"I had developed a new habit of diminishing everything in an attempt to soothe. Losing touch with reality seemed like a valid coping mechanism."
-David Giffels in All the Way Home: Building a Family in a Falling-Down House
I enjoy reading books written by people who make me feel a little lazy. Even when I'm reading about someone doing something I'd never do, I admire pluck and willfulness, and other people pursuing their crazy ideas inspires me to keep pursuing my own. Take All the Way Home: Building a Family in a Falling-Down House by David Giffels. Faced with a toddler and a baby on the way, Giffels and his wife decided to purchase and renovate a decrepit mansion, a place that had been previously inhabited by a hoarder and had holes in the roof one could see through. This is way more ambitious than anything I've ever attempted, and Griffel's accounting of his family's journey is a funny and moving exploration of the insane optimism that drives us to do so many worthwhile things, be it having a baby or fixing a light fixture.
Made from Scratch: Discovering the Pleasures of a Handmade Life by Jenna Woginrich chronicles Woginrich's path to homesteading while also offering advice on topics like raising angora rabbits. My own homesteading efforts don't extend beyond canning jam and attempting to play the piano, but I love the spirit of approaching life with thought and care.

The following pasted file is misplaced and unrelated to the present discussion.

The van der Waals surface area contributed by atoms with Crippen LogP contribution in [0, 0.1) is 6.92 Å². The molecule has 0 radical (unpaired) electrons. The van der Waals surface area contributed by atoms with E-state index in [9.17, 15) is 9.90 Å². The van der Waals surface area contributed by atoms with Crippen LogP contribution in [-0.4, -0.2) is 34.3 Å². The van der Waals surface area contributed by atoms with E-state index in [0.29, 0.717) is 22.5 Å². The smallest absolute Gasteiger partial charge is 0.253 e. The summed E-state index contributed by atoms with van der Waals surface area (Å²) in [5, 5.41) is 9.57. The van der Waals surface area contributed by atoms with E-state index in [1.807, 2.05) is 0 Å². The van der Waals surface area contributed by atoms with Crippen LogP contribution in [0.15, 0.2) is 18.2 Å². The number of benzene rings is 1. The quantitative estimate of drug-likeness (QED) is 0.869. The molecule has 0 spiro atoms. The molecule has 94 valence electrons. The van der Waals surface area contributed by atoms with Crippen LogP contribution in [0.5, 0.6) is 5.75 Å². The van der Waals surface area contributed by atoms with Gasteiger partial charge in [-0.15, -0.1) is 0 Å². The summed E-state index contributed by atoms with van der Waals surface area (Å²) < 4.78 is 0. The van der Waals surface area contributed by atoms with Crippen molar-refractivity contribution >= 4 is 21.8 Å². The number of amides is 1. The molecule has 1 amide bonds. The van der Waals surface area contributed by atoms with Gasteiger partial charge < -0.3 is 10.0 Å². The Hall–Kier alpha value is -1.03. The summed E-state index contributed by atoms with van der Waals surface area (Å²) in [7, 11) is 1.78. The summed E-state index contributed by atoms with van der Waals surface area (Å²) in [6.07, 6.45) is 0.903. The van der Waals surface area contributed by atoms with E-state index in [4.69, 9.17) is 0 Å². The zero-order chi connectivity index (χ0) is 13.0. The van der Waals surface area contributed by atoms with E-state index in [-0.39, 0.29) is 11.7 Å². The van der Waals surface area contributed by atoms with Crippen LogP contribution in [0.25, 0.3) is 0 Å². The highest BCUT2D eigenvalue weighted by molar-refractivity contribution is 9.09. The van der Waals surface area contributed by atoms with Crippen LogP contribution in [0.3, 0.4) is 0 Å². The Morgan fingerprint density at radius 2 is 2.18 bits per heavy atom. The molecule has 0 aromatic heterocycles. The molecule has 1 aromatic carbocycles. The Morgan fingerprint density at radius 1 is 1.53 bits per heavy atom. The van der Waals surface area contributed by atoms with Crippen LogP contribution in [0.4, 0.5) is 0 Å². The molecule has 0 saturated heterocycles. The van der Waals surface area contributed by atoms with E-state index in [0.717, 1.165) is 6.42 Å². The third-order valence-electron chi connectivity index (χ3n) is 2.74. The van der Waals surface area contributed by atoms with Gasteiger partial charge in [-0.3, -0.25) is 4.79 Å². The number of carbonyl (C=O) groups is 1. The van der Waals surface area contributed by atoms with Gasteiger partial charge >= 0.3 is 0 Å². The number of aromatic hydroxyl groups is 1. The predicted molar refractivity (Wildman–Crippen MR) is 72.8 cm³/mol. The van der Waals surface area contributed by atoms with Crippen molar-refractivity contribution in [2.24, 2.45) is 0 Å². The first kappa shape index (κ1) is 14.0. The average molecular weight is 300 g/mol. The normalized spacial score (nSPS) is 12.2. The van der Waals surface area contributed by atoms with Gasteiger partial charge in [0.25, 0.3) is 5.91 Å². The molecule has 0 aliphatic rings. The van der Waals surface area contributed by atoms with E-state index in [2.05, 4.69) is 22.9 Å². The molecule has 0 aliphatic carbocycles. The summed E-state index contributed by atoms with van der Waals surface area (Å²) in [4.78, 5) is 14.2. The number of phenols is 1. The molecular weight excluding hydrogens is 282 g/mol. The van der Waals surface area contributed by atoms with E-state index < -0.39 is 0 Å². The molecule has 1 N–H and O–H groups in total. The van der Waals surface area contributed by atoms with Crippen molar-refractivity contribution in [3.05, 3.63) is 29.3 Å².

In Farm City: The Education of an Urban Farmer, Novella Carpenter writes about buildling a farm from her apartment in Oakland. Like Woginrich's book, this is story and how-to combined. Part of Carpenter's charm as a writer is that she doesn't minimize the work involved and moments when she faltered, but she still makes raising turkeys sound like something I might like to try someday.
If you want more of a straight-up how-to book, we have plenty of those. You could get a start here. Or you could just come in and find a nice beach read on the new fiction shelf instead. We have a little bit of everything here.